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Keeping Britain beautiful: A day in the life of a major projects and protected wayleaves surveyor

Posted on 17 April 2014 05:04 PM by barre1s

In the Steven Spielberg film War Horse, the special effects guys had to take out one of our overhead electricity poles using computer generated images!

I feel lucky as I get to do it for real, in what must be one of the most satisfying jobs in the company: helping to remove overhead power lines in two of the country’s national parks, the South Downs, and Norfolk and Suffolk Broads.

It’s not just national parks though as we have seven, yes, seven areas of outstanding natural beauty (AONB) in our area. 

The crew for War Horse were filming at Cranleigh in Surrey during our initial project walk through assessment – one of the many projects that we have done across the South East over the last ten years.

French vineyard and farmhouse
The crew set it up to make deepest, darkest Surrey look like a French vineyard and farmhouse – if you know the film, it’s where the old farmer lives with his orphaned granddaughter, Emilie. 

That’s when they had to computed generate a electricity pole out and put trees up to hide it.

As a major projects and protected wayleaves surveyor, I’m always out and about working on projects to remove these electricity poles and putting the cables underground in their place.

This is part of an Ofgem and Government supported national scheme, which we are responsible for in the South East.

Two schemes - favourites of mine - that you might have noticed if you live nearby or are out and about on a weekend are at Shotley in Suffolk and Birling Gap, Sussex. You can find out more about the Shotley project by watching our short video.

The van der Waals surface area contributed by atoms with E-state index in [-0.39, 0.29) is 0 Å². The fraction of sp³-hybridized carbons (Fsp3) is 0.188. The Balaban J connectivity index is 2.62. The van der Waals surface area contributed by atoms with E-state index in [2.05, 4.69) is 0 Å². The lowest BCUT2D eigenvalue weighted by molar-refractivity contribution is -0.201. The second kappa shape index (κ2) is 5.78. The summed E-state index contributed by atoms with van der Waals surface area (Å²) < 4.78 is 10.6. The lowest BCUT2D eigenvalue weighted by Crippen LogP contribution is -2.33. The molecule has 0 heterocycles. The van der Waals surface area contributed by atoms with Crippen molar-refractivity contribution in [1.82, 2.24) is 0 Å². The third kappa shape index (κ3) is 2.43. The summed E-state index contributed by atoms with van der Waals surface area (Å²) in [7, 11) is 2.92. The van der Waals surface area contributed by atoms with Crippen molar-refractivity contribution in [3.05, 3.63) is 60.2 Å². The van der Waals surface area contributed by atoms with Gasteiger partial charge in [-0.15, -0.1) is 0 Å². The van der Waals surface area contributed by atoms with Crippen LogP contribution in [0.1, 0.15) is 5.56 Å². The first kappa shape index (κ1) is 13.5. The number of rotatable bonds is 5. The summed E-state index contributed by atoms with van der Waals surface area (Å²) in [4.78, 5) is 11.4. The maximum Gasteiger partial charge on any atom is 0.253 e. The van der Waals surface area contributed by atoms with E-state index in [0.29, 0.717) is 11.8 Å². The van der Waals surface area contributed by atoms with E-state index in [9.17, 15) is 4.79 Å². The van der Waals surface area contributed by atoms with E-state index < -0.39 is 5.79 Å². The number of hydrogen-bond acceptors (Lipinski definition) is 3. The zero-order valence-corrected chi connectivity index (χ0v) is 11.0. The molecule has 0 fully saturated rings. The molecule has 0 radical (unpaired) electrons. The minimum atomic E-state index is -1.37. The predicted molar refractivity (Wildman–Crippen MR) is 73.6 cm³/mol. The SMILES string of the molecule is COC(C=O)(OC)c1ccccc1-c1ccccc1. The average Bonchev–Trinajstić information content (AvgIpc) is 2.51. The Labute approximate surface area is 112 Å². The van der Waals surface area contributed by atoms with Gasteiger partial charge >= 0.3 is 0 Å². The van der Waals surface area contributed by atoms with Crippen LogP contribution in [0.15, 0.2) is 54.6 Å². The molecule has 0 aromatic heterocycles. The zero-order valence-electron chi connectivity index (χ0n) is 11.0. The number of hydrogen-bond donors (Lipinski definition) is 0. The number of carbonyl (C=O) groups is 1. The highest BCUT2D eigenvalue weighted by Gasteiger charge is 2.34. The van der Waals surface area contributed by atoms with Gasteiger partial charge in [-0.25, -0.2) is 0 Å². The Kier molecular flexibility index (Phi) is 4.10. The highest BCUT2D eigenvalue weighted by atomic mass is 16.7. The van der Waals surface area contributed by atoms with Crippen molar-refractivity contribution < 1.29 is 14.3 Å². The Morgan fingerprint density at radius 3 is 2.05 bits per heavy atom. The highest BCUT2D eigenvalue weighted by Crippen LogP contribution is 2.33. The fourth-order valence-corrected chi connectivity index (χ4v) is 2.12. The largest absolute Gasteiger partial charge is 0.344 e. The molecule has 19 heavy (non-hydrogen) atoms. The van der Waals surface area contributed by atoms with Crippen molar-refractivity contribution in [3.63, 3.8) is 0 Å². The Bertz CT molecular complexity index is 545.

The Suffolk scheme saw the removal of 3km of 11kv overhead lines and its 9m-11m wooden poles on the beautiful Shotley peninsula, between the River Stour and the River Orwell, to be replaced with underground cables.

The same type of poles and power line disappeared on the road that runs along the cliff top at Birling Gap, up to Beachy Head, one of the longest stretches of undeveloped coastline on the south.

Another great scheme to work on was at Leith Hill, the former home near Dorking, Surrey, of Ralph Vaughan-Williams, the composer of the Lark Ascending.

We started work on these kind of projects in 2005, which run in five-year allowances. We did 26 schemes in the first five years. We will have done about another 20 when the second allowance runs out in 2015, by when £12.2m will have been invested in our service area.

Democracy at work
We're already starting to identify schemes for 2015-20, a process that requires a lot of liaison between the major stakeholders and our property, consent, distribution and delivery departments.

The process of identifying a scheme is quite democratic – a lot of ideas come through from the local community, such as parish councils, MPs, and other local organisations.

My role initially is to look at the scheme and see if it is feasible in electrical and engineering terms.  If it looks feasible, we do a budget assessment and take it to the AONB or National Park board and to a steering group chaired by Natural England, who also assess the scheme.

If all of the stakeholders agree that the scheme is viable and appropriate, I then work on the public consultation, discussing with farmers and property owners to see if they support the project or not.

It’s also important to discuss on the ground with representatives from National Parks and AONB.

Poles descending
The job is incredibly rewarding, and seeing the overhead lines being taken away has an instant impact that I, and everyone familiar with the site, can appreciate.

It just seems to open up the landscape and we're all able to see it the way it was and as nature intended.

Something that Vaughan-Williams would surely have appreciated.

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